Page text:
IN the spring of 2019 a colony of Bee Orchids was found on an old factory site in Silsden by local resident Paul Redshaw, a naturalist, landscape photographer and Royal Botanical expert having trained at Edinburgh and Kew Botanical Gardens.

Knowing the site had provisional planning permission for housing Mr Redshaw sought advice and gained permission to save the orchids.

Mr Redshaw said: “Bee Orchids are not a common species at all in West Yorkshire as the soils are unfavourably acidic, however brownfield sites such as the Weaverstyle site that has been left for some time often become valuable habitats in their own right. Bee Orchids favour disturbed sites and usually where limestone in some capacity has been added onto the site.”

Mr Redshaw found out the Preliminary Ecological Appraisal undertaken for the site had failed to notice the orchids and they were never recorded. Mr Redshaw said: “I can’t understand how they could be missed; they are a wintergreen species, which means they grow their leaves in the winter, between September and right through until the following Spring. Furthermore many would be flowering from April/May right through until August thus these are highly visible plants for most of the year. The sad fact is that despite these orchids not being a protected species, they needed to be saved because they are the first orchids ever to be recorded in Silsden.”

Trying to find a new home for them was a big concern. Mr Redshaw said: “ I wanted to keep them in Silsden, they really need to be re-homed near to where there were found. A lot of people don’t know this but Silsden has a great heritage with orchids, in particular the Jarman Family who found the last surviving colony of The Ladies Slipper Orchid and kept it secret for over 40 years. The Jarman’s lived in Brunthwaite, Silsden and also in Riddlesden and all family members were involved in keeping the orchid secret.”

Mr Redshaw spent much of 2019 researching the full facts to ascertain the truth to this story and its connections with Silsden which he subsequently had published at the beginning of this year. He had planned to give a talk on it, but had to cancel due to the current circumstances.

At his own expense Mr Redshaw looked after the Bee Orchids as he sought to find the right place for them to be re-homed. The land owner had given him one condition; that the orchids go where the public could readily have access to see them. It was apparent early on that Silsden couldn’t re-home them as there was not only a lack of public green space but also any space that could be suitably modified for them. Mr Redshaw felt particularly concerned about this. “It is wrong that towns like Silsden are being developed whilst very little effort is made by developers to create an attractive ‘green’ environment, which we all know makes us much happier people,” he said. “In the case of these Bee Orchids, a valuable habitat, which the people of Silsden could have enjoyed as a local nature reserve was not kept as a valuable community asset.”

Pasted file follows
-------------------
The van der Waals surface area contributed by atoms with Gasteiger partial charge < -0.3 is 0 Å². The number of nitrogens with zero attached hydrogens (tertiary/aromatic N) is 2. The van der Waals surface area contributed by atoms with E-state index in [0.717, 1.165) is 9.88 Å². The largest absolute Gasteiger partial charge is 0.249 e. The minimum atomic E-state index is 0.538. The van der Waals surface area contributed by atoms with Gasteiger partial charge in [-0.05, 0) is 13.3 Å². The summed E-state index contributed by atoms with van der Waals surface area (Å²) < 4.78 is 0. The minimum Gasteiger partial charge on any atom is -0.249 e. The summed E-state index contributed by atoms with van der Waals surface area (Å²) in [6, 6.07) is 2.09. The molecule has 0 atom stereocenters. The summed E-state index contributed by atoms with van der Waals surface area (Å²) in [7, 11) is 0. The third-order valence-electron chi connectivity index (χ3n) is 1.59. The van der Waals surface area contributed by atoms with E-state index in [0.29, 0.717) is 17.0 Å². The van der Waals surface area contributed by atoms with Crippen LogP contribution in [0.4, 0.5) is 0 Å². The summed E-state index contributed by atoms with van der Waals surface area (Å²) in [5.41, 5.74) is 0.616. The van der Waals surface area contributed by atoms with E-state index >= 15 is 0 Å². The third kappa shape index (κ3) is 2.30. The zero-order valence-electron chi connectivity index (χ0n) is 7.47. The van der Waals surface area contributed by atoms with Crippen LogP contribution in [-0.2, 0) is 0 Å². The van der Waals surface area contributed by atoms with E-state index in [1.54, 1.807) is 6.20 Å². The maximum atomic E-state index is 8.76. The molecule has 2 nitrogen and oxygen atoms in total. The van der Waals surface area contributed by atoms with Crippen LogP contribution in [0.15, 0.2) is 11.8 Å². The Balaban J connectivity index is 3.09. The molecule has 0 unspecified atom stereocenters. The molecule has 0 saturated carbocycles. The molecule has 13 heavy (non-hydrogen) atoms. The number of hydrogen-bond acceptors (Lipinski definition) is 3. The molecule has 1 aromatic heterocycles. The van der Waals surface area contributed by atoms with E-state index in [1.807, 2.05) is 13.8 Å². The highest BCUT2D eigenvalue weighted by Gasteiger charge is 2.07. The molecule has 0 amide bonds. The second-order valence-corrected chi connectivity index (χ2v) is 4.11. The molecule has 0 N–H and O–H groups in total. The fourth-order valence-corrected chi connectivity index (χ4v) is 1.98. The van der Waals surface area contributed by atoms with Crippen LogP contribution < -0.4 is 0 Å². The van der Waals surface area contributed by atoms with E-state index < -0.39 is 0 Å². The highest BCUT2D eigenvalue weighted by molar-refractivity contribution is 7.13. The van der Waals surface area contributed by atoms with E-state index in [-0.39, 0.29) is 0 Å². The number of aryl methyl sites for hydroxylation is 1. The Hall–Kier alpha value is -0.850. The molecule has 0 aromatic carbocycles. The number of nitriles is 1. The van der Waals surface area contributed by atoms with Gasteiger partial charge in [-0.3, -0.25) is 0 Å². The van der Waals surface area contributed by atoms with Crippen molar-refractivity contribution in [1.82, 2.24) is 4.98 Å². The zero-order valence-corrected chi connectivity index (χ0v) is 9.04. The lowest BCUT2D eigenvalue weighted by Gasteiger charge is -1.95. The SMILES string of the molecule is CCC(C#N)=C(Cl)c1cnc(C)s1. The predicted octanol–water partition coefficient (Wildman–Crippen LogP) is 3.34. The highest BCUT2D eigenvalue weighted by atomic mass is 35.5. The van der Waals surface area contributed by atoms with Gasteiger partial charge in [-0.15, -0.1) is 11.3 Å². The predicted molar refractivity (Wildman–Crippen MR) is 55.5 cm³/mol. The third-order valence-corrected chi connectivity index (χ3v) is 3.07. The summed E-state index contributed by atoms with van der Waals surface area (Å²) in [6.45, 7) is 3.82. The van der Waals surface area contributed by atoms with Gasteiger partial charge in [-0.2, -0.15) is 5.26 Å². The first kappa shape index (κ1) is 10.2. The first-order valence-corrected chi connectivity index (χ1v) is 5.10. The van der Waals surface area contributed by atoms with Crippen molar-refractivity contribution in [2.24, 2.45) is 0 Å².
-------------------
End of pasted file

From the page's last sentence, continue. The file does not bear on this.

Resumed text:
Some of the Bee Orchids have now got a new home close by. In January of this year Mr Redshaw met with Hilary Cave, head teacher of Addingham Primary School, along with Professor Rick Battarbee, of Addingham Environmental Group, to discuss if there were any habitats suitable for some Bee Orchids, either within nature areas at the school or around the village. Various sites were explored and it was agreed that some sites could be trialled with Bee Orchids. In all, 23 orchids were subsequently handed to Addingham Environmental Group with a promise from Prof Battarbee that the people of Addingham have the possibility of seeing one as they wander around the village next spring.

Working with English Nature, Yorkshire Wildlife Trust and Cumbria Wildlife Trust, a further three locations were identified across Northern England in which a further 120 orchids were planted out. One in North Yorkshire and two in South Lakeland. Mr Redshaw was disappointed that his efforts to keep the Bee Orchids in Silsden couldn’t be realised but recognises that at their new homes they are much safer and will be enjoyed by visitors to the reserves.

He added: “If you see one of the saved Bee Orchids around Addingham next spring in full bloom please do not pick them but leave it as a surprise for the next person.”